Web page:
Genome-wide association identifies methane production level relation to genetic control of digestive tract development in dairy cows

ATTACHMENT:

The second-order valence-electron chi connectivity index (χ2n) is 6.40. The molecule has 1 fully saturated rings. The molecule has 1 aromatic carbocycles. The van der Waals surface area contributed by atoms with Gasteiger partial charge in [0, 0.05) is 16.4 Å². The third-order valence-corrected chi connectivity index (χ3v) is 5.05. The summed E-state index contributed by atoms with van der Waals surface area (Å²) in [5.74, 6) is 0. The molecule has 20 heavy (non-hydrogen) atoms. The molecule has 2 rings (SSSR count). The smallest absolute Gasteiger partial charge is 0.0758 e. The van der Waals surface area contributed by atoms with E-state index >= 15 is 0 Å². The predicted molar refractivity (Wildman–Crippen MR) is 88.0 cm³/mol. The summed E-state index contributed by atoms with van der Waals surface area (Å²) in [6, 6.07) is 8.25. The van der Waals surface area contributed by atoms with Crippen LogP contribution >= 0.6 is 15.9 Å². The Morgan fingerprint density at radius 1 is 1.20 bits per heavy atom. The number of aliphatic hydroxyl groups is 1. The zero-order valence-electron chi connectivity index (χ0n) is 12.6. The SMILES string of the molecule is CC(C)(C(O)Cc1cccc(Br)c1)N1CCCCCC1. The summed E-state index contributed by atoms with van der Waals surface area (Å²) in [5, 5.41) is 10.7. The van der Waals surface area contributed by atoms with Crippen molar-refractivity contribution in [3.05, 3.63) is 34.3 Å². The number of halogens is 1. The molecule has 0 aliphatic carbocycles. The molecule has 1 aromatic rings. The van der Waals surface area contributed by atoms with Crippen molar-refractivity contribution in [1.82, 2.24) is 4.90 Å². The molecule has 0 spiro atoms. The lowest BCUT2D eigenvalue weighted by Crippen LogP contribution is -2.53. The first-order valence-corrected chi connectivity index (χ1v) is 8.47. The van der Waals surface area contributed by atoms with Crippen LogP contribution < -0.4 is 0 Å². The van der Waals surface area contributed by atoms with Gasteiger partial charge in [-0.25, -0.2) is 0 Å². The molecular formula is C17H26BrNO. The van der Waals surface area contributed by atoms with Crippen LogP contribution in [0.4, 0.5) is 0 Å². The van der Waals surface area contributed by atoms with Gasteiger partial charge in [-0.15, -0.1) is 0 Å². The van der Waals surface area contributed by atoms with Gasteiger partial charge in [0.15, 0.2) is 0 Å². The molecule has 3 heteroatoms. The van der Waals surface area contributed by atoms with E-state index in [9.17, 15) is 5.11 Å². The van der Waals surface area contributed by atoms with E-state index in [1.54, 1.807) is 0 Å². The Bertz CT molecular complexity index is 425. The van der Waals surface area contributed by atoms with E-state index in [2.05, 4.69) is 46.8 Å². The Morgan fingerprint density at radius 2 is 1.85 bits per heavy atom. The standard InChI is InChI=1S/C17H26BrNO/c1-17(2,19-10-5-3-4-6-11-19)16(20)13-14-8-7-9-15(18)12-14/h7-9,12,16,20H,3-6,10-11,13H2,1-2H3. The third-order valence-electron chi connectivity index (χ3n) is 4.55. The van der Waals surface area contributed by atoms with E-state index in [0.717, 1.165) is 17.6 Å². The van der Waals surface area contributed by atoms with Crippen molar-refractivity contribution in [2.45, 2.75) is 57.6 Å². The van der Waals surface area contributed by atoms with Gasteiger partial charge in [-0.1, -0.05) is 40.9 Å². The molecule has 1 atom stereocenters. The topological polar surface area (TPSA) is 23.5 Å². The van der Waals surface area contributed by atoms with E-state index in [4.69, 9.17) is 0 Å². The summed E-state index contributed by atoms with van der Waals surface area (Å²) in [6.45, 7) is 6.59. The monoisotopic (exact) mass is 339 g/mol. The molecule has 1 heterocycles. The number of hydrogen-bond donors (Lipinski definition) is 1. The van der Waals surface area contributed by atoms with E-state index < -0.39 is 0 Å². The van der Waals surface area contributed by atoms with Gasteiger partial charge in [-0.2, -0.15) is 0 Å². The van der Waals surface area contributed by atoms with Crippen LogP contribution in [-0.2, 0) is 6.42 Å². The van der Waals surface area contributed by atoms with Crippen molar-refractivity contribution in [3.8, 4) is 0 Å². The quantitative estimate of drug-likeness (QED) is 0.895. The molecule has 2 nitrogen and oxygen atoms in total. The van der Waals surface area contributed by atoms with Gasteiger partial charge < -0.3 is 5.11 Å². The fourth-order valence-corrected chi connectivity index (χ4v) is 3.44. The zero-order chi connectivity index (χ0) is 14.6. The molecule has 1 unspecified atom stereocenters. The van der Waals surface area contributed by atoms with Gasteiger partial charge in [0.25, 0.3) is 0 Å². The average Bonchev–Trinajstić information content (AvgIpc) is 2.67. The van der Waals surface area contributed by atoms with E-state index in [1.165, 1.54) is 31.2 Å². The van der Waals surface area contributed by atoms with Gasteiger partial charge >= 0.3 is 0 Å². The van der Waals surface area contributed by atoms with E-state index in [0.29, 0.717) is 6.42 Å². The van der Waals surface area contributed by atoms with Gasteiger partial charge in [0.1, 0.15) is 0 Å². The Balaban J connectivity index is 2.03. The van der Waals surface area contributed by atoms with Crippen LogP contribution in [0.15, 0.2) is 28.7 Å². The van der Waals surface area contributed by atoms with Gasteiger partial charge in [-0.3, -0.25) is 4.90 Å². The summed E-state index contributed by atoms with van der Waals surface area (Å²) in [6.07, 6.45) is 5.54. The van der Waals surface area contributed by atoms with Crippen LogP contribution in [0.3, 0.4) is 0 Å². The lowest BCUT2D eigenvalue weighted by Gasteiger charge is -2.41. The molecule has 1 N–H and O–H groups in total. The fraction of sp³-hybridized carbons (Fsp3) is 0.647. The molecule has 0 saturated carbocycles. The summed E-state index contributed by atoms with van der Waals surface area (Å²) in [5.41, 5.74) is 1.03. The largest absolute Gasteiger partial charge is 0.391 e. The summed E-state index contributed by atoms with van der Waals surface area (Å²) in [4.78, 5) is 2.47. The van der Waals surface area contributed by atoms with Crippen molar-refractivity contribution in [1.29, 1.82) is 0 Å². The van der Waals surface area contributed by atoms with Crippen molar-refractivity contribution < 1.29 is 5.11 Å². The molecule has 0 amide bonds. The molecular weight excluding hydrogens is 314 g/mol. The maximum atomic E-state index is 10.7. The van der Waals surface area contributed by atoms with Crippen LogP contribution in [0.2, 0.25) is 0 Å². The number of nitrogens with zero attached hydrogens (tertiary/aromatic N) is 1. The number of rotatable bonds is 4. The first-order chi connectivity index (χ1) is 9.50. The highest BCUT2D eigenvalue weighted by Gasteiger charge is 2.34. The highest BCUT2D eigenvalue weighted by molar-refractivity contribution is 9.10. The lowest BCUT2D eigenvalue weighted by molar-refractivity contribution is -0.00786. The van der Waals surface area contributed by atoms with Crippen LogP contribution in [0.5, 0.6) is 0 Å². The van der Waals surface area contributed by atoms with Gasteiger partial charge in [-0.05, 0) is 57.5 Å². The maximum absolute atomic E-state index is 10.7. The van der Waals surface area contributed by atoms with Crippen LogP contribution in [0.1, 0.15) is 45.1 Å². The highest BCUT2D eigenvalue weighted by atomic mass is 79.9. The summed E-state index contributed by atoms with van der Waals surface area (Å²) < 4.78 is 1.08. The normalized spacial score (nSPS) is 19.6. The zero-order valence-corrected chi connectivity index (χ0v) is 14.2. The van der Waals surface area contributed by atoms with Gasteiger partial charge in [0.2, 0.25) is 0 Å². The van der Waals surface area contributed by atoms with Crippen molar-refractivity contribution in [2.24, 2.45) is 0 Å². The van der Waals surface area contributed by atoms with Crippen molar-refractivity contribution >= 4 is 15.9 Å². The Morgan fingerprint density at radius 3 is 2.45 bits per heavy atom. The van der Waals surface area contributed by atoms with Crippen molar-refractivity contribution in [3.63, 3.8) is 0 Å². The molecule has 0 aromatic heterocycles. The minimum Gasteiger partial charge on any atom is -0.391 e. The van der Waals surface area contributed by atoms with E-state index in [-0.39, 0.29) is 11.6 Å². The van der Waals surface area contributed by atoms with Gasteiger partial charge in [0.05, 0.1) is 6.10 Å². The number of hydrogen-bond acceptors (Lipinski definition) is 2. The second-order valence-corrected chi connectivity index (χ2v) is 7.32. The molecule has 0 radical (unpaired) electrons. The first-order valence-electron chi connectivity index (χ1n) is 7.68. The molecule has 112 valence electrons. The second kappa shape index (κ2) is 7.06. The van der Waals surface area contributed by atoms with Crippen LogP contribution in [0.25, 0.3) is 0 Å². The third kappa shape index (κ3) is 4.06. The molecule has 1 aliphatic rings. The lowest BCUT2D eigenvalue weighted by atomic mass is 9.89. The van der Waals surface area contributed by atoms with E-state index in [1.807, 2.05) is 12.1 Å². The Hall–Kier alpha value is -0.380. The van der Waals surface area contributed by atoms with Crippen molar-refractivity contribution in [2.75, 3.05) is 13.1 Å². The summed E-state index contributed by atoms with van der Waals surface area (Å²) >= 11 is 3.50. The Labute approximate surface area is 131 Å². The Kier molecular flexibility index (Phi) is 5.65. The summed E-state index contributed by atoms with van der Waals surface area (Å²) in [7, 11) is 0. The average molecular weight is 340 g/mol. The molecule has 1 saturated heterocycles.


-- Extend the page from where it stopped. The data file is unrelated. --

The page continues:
The global temperatures are increasing. This increase is partly due to methane (CH4) production from ruminants, including dairy cattle. Recent studies on dairy cattle have revealed the existence of a heritable variation in CH4 production that enables mitigation strategies based on selective breeding. We have exploited the available heritable variation to study the genetic architecture of CH4 production and detected genomic regions affecting CH4 production. Although the detected regions explained only a small proportion of the heritable variance, we showed that potential QTL regions affecting CH4 production were located within QTLs related to feed efficiency, milk-related traits, body size and health status. Five candidate genes were found: CYP51A1 on BTA 4, PPP1R16B on BTA 13, and NTHL1, TSC2, and PKD1 on BTA 25. These candidate genes were involved in a number of metabolic processes that are possibly related to CH4 production. One of the most promising candidate genes (PKD1) was related to the development of the digestive tract. The results indicate that CH4 production is a highly polygenic trait.
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